• MARS units that operate over 150 feet will have a lighting system including individual lights that are placed every 50 feet on its tether. The lights will flash once per second.

  • MARS units will have a Rapid Deflation Device installed that will automatically and rapidly deflate the balloon if it escapes from its moorings. MARS device will be equipped with at least two deflate systems that will bring the units slowly and safely to the ground. If the MARS unit "cut down" system does not function properly, it will immediately notify the nearest ATC facility of the location and time of the escaped and the estimated flight path of the balloon.

  • MARS units balloon envelope is equipped with a radar reflective material that will present an echo to surface radar operating in the 200 MHz to 2700 MHz frequency range."


  • I think the most significant problem that Magenn's flying turbines will have to overcome will be issues with visual pollution. I'm pretty certain that NIMBY (Not In My BackYard) opposition would be substantial to having a few dozen flying turbines tethered above urban areas with blinking lights every 50 feet along each tether. These might meet a more warm reception from farmers or other people living in rural areas where the small population density might make NIMBY opposition smaller. Small MARS turbines may find a niche in disaster relief applications as well where the dire situation would presumably outweigh any NIMBY issues that might arise.

    In the end though, this is a very smart design and offers some substantial advantages over normal turbines. Being able to deploy the turbines at much higher heights than traditional turbines where they can utilize more constant wind speeds could seriously decrease the levelized cost of wind power. Additionally, being able to delpoy these turbines closer to urban areas - where wind speeds are not high enough at lower elevations to support traditional wind turbines but might be high enough at altitudes of 1,000 ft - would avoid infrastructure issues that plague traditional wind developments. Such traditional developments are often sited in remote locations where the costs of building new infrastructure to connect to the grid can become a substantial portion of overall project costs. Citing generation near demand centers also reduces transmission losses. Also, eliminating the need for the large steel towers that support traditional turbines means that the MARS design could likely deployed at a lower cost than traditional turbines.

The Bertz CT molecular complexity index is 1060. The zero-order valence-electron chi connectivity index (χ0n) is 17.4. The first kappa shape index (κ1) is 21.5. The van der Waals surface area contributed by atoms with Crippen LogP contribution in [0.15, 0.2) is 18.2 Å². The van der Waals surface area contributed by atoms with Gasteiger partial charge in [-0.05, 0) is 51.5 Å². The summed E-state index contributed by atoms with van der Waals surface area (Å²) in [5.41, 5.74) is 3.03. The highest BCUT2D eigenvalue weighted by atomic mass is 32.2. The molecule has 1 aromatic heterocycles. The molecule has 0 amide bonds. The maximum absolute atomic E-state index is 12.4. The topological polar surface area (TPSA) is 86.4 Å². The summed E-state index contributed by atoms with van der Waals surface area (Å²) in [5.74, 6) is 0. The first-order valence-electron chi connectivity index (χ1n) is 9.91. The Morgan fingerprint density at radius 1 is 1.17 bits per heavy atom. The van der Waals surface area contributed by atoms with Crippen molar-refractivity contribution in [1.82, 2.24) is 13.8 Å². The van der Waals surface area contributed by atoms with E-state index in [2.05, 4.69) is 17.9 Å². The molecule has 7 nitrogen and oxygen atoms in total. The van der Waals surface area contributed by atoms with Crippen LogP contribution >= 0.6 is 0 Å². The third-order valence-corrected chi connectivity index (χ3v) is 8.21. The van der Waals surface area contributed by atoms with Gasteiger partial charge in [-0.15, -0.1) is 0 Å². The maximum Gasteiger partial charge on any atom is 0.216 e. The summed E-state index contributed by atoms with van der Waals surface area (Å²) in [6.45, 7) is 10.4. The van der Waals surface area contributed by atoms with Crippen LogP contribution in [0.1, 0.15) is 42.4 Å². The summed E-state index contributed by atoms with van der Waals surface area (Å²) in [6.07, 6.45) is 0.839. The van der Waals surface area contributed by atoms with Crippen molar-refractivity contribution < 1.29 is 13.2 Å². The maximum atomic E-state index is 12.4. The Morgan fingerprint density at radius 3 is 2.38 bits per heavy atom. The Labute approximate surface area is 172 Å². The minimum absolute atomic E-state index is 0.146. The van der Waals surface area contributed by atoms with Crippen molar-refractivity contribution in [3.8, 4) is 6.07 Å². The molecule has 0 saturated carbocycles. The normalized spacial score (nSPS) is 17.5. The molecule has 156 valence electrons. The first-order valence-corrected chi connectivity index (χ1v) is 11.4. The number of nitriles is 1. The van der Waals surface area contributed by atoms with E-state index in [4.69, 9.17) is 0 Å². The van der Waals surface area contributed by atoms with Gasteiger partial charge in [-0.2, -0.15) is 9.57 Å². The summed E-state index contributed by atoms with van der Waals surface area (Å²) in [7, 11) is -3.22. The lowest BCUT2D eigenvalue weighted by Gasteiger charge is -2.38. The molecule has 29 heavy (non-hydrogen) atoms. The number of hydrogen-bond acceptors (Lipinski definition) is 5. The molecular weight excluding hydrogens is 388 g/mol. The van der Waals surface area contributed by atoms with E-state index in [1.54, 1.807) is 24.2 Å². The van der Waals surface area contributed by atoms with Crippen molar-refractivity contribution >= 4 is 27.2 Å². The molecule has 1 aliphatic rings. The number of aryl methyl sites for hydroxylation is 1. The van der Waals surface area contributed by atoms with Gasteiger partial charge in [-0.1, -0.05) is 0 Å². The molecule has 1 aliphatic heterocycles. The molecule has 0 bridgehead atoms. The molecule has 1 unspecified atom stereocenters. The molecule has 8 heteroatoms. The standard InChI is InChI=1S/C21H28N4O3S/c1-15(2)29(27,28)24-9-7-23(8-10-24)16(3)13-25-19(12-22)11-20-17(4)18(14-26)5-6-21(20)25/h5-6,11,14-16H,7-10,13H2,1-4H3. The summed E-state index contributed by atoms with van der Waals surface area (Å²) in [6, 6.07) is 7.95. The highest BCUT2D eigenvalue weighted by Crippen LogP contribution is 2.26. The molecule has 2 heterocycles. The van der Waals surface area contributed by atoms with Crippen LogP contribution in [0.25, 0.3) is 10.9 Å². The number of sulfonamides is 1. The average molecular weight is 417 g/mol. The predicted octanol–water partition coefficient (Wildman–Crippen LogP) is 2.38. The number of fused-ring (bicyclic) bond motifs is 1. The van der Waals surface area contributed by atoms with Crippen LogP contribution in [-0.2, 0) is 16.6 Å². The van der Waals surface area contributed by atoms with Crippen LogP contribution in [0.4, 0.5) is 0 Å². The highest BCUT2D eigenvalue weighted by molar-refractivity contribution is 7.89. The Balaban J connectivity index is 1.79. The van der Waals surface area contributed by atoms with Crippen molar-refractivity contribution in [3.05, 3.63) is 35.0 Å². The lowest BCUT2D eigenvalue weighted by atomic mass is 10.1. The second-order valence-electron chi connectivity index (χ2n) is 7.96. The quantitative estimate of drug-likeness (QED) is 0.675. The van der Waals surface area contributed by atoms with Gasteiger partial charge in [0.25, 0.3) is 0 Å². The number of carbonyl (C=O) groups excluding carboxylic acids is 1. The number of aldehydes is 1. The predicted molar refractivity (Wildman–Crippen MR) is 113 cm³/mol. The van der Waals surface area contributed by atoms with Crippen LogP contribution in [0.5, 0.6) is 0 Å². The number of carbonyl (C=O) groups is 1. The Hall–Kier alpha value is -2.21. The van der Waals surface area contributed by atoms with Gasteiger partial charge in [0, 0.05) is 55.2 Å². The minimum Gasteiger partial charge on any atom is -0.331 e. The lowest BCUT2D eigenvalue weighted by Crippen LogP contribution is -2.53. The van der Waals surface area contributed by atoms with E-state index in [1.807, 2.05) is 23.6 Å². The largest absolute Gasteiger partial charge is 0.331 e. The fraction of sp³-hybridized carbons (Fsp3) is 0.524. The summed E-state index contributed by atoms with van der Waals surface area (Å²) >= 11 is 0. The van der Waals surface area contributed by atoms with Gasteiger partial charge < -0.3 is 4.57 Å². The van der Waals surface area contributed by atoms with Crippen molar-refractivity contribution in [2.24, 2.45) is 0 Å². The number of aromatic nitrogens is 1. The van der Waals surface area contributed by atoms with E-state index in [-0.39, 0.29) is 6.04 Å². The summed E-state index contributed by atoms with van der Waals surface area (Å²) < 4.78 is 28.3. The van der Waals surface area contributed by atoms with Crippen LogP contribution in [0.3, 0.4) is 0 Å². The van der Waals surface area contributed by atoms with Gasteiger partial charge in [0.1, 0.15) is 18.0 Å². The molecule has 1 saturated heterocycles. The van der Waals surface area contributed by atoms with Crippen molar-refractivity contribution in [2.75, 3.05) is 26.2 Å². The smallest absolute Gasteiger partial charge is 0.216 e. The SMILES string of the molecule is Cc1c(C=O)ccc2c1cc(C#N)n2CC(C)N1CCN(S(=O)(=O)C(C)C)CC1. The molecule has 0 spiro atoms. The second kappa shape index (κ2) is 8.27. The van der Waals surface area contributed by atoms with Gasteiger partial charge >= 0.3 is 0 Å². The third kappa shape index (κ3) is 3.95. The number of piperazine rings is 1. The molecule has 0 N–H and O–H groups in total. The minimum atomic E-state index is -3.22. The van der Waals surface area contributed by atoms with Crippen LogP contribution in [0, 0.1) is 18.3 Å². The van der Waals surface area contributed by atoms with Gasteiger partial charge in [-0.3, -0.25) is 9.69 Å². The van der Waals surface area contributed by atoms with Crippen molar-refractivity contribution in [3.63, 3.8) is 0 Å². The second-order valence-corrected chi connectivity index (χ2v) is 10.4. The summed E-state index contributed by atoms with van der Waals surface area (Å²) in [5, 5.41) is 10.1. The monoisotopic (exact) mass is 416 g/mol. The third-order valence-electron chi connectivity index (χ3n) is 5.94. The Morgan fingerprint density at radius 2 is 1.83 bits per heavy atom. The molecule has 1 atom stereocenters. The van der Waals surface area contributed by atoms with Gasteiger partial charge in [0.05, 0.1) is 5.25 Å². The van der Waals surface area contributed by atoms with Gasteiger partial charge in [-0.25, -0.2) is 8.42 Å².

It will be interesting to see if this design can overcome NIMBY opposition to visual pollution issues. If it can, Magenn's MARS flying turbines could become another useful addition to our renewable energy 'toolbox'.

    9 comments:

    WattHead said...

    Treehugger has an interview with the inventor of the Magenn Air Rotor System, Fred Ferguson. Check it out...

    Anonymous said...

    Cool idea;

    With regards to NIMBY syndrome:

    From what I have read, the whole idea of the Magenn MARS units is that you don't need to put it near the expensive water front properties on the coast.